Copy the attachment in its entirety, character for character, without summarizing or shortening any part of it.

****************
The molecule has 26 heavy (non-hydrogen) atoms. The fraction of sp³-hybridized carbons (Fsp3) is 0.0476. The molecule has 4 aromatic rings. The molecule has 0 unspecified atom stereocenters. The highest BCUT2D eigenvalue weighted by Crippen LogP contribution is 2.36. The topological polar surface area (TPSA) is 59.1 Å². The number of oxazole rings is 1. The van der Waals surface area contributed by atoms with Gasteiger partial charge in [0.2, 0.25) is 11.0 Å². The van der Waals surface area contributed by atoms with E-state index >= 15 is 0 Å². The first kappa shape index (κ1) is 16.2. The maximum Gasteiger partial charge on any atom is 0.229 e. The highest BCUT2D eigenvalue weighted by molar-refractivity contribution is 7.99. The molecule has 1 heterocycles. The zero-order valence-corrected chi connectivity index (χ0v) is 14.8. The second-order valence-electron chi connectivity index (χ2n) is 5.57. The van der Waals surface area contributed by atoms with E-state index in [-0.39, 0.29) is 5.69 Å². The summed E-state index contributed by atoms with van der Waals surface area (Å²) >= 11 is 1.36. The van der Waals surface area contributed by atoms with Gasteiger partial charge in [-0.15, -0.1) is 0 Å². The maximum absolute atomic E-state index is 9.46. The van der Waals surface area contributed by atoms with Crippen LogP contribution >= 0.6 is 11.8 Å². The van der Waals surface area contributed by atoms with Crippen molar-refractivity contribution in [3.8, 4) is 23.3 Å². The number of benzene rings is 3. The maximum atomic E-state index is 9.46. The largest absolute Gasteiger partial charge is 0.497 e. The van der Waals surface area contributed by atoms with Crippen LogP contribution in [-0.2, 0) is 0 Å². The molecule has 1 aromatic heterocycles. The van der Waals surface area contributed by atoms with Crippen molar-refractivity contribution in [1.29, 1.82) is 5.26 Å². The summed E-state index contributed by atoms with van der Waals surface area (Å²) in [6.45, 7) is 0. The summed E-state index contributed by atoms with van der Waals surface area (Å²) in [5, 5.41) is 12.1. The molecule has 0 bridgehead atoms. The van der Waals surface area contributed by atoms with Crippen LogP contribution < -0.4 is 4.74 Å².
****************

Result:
The molecule has 26 heavy (non-hydrogen) atoms. The fraction of sp³-hybridized carbons (Fsp3) is 0.0476. The molecule has 4 aromatic rings. The molecule has 0 unspecified atom stereocenters. The highest BCUT2D eigenvalue weighted by Crippen LogP contribution is 2.36. The topological polar surface area (TPSA) is 59.1 Å². The number of oxazole rings is 1. The van der Waals surface area contributed by atoms with Gasteiger partial charge in [0.2, 0.25) is 11.0 Å². The van der Waals surface area contributed by atoms with E-state index >= 15 is 0 Å². The first kappa shape index (κ1) is 16.2. The maximum Gasteiger partial charge on any atom is 0.229 e. The highest BCUT2D eigenvalue weighted by molar-refractivity contribution is 7.99. The molecule has 1 heterocycles. The zero-order valence-corrected chi connectivity index (χ0v) is 14.8. The second-order valence-electron chi connectivity index (χ2n) is 5.57. The van der Waals surface area contributed by atoms with E-state index in [-0.39, 0.29) is 5.69 Å². The summed E-state index contributed by atoms with van der Waals surface area (Å²) >= 11 is 1.36. The van der Waals surface area contributed by atoms with Gasteiger partial charge in [-0.15, -0.1) is 0 Å². The maximum absolute atomic E-state index is 9.46. The van der Waals surface area contributed by atoms with Crippen LogP contribution >= 0.6 is 11.8 Å². The van der Waals surface area contributed by atoms with Crippen molar-refractivity contribution in [3.8, 4) is 23.3 Å². The number of benzene rings is 3. The maximum atomic E-state index is 9.46. The largest absolute Gasteiger partial charge is 0.497 e. The van der Waals surface area contributed by atoms with Crippen LogP contribution in [-0.2, 0) is 0 Å². The molecule has 1 aromatic heterocycles. The van der Waals surface area contributed by atoms with Crippen molar-refractivity contribution in [1.29, 1.82) is 5.26 Å². The summed E-state index contributed by atoms with van der Waals surface area (Å²) in [6.45, 7) is 0. The summed E-state index contributed by atoms with van der Waals surface area (Å²) in [5, 5.41) is 12.1. The molecule has 0 bridgehead atoms. The van der Waals surface area contributed by atoms with Crippen LogP contribution < -0.4 is 4.74 Å².